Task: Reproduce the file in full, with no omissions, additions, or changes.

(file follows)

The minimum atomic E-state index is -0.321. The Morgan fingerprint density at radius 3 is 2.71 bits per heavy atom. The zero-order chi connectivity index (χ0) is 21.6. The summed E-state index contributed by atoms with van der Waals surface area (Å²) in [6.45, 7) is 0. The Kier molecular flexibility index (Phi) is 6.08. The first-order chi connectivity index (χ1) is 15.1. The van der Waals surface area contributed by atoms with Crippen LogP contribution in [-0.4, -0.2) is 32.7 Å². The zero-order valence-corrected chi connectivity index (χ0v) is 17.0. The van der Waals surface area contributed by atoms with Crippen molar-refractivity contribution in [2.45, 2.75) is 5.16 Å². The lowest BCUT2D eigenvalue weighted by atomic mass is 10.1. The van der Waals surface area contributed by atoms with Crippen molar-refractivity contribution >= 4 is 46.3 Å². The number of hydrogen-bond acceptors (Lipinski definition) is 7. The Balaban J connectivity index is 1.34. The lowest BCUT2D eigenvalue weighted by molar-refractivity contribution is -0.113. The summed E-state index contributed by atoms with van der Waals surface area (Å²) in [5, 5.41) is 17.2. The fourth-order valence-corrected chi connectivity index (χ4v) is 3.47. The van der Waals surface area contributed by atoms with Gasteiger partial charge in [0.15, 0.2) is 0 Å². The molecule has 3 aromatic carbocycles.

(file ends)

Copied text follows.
The minimum atomic E-state index is -0.321. The Morgan fingerprint density at radius 3 is 2.71 bits per heavy atom. The zero-order chi connectivity index (χ0) is 21.6. The summed E-state index contributed by atoms with van der Waals surface area (Å²) in [6.45, 7) is 0. The Kier molecular flexibility index (Phi) is 6.08. The first-order chi connectivity index (χ1) is 15.1. The van der Waals surface area contributed by atoms with Crippen LogP contribution in [-0.4, -0.2) is 32.7 Å². The zero-order valence-corrected chi connectivity index (χ0v) is 17.0. The van der Waals surface area contributed by atoms with Crippen molar-refractivity contribution in [2.45, 2.75) is 5.16 Å². The lowest BCUT2D eigenvalue weighted by atomic mass is 10.1. The van der Waals surface area contributed by atoms with Crippen molar-refractivity contribution >= 4 is 46.3 Å². The number of hydrogen-bond acceptors (Lipinski definition) is 7. The Balaban J connectivity index is 1.34. The lowest BCUT2D eigenvalue weighted by molar-refractivity contribution is -0.113. The summed E-state index contributed by atoms with van der Waals surface area (Å²) in [5, 5.41) is 17.2. The fourth-order valence-corrected chi connectivity index (χ4v) is 3.47. The van der Waals surface area contributed by atoms with Gasteiger partial charge in [0.15, 0.2) is 0 Å². The molecule has 3 aromatic carbocycles.